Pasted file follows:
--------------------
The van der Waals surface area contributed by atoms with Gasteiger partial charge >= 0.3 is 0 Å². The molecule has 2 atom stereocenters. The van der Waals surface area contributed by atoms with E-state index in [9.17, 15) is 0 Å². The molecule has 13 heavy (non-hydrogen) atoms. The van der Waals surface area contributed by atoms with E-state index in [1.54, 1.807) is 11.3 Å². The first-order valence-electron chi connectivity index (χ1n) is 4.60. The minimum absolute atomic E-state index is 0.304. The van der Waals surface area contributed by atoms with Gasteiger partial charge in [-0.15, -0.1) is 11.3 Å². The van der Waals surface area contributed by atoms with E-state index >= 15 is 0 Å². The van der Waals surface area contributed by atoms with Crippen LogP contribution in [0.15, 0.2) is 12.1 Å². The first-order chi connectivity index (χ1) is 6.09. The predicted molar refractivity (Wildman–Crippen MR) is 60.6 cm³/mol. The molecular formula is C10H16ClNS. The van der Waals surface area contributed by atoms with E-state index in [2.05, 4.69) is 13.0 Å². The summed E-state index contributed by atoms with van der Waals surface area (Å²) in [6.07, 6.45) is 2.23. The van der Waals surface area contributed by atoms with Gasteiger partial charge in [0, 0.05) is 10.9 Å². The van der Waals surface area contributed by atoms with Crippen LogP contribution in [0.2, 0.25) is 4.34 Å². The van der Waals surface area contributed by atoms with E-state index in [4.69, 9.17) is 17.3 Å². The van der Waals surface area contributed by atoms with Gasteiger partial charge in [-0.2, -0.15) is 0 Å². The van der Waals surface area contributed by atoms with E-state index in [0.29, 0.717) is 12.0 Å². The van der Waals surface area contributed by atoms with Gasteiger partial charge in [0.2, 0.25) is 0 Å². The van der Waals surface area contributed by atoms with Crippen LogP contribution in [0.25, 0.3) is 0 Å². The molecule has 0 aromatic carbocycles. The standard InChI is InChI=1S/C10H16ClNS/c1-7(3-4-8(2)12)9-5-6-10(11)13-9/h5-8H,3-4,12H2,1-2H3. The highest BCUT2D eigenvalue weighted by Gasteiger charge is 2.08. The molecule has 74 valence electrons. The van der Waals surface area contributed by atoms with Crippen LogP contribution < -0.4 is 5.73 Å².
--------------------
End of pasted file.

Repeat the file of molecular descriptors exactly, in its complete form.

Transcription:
The van der Waals surface area contributed by atoms with Gasteiger partial charge >= 0.3 is 0 Å². The molecule has 2 atom stereocenters. The van der Waals surface area contributed by atoms with E-state index in [9.17, 15) is 0 Å². The molecule has 13 heavy (non-hydrogen) atoms. The van der Waals surface area contributed by atoms with E-state index in [1.54, 1.807) is 11.3 Å². The first-order valence-electron chi connectivity index (χ1n) is 4.60. The minimum absolute atomic E-state index is 0.304. The van der Waals surface area contributed by atoms with Gasteiger partial charge in [-0.15, -0.1) is 11.3 Å². The van der Waals surface area contributed by atoms with E-state index >= 15 is 0 Å². The van der Waals surface area contributed by atoms with Crippen LogP contribution in [0.15, 0.2) is 12.1 Å². The first-order chi connectivity index (χ1) is 6.09. The predicted molar refractivity (Wildman–Crippen MR) is 60.6 cm³/mol. The molecular formula is C10H16ClNS. The van der Waals surface area contributed by atoms with E-state index in [2.05, 4.69) is 13.0 Å². The summed E-state index contributed by atoms with van der Waals surface area (Å²) in [6.07, 6.45) is 2.23. The van der Waals surface area contributed by atoms with Gasteiger partial charge in [0, 0.05) is 10.9 Å². The van der Waals surface area contributed by atoms with Crippen LogP contribution in [0.2, 0.25) is 4.34 Å². The van der Waals surface area contributed by atoms with E-state index in [4.69, 9.17) is 17.3 Å². The van der Waals surface area contributed by atoms with Gasteiger partial charge in [-0.2, -0.15) is 0 Å². The van der Waals surface area contributed by atoms with E-state index in [0.29, 0.717) is 12.0 Å². The van der Waals surface area contributed by atoms with Gasteiger partial charge in [0.2, 0.25) is 0 Å². The van der Waals surface area contributed by atoms with Crippen LogP contribution in [0.25, 0.3) is 0 Å². The molecule has 0 aromatic carbocycles. The standard InChI is InChI=1S/C10H16ClNS/c1-7(3-4-8(2)12)9-5-6-10(11)13-9/h5-8H,3-4,12H2,1-2H3. The highest BCUT2D eigenvalue weighted by Gasteiger charge is 2.08. The molecule has 74 valence electrons. The van der Waals surface area contributed by atoms with Crippen LogP contribution < -0.4 is 5.73 Å².